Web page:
receive relief under G.L. (Ter. Ed.) c. 117, Section 14, he has not acquired a settlement therein.
Although the parties stipulated that if as to "any . . . items" of relief granted the plaintiff is entitled to judgment, "said judgment shall be entered in the sum of $2,178.12, with interest from the date of the writ, but without costs," nevertheless we deem it necessary to consider whether this stipulation should be given effect, since under its terms, in view of what we have already said, recovery would be had by the plaintiff for relief furnished in the years 1929, 1930, 1931, for relief designated as having been granted "1933 July 1 to 1934 Nov. 2," and for that described as granted "1935 Aug. 27th to 1936 Sept. 8."
The writ in the present action is dated October 6, 1936. G.L. (Ter. Ed.) c. 117, Section 14, provides that "The expense . . . [of such relief] may be recovered in contract against the town liable therefor, if commenced within two years [see now St. 1939, c. 39] after the cause of action arises; but nothing shall be recovered for relief furnished more than three months prior to notice thereof given to the defendant." As before stated, such notice was given by the plaintiff to the defendant as to each item for which recovery is sought. But it is established that "The expenses of relief which can be recovered in a single action . . . [are] restricted to those furnished within a period of time beginning three months before the notice is given and two years after the notice; and [that] the action must be commenced within two years after the notice is given." Weymouth v. Boston, 260 Mass. 388 , 389, and cases cited.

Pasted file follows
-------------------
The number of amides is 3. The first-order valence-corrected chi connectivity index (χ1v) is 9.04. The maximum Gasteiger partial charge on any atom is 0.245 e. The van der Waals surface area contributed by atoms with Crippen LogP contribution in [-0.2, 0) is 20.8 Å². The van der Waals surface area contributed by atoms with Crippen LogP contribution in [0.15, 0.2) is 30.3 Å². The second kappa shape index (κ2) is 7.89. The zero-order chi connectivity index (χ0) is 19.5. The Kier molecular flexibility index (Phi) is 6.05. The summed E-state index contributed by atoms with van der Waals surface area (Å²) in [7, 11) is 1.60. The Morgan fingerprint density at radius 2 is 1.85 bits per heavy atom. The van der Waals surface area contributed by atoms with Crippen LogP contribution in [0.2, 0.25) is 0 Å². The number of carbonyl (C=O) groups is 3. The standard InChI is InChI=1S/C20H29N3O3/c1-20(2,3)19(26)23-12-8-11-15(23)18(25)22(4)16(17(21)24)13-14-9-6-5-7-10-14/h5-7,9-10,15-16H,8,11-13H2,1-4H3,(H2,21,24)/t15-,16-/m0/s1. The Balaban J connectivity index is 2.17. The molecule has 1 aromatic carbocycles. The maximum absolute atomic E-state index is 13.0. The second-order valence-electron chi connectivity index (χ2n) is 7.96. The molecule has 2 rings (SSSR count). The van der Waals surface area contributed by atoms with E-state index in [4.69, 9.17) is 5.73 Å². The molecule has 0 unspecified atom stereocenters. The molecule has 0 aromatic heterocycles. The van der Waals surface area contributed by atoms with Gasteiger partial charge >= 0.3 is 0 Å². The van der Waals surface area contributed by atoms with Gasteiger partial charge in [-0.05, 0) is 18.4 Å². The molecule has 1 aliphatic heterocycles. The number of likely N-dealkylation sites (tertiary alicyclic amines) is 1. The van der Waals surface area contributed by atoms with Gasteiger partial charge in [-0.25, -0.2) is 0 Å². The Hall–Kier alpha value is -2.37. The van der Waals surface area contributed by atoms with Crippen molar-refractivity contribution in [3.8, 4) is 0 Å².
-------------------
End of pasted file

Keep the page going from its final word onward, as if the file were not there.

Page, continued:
The provision for recovery under Section 14, if the action is commenced within two years, is a condition precedent to the right to recover rather than a statute of limitations. Uxbridge v. Seekonk, 10 Pick. 150 , 152. Cummington v. Wareham, 9 Cush. 585 , 590. In Hallowell v. Harwich, 14 Mass. 186 , 188, the court said: "All the expenses, therefore, which are sued for in this action, and which accrued more than two years before the commencement of the suit, are barred by the proviso of the statute; which, it has been determined, will be taken notice of by the Court,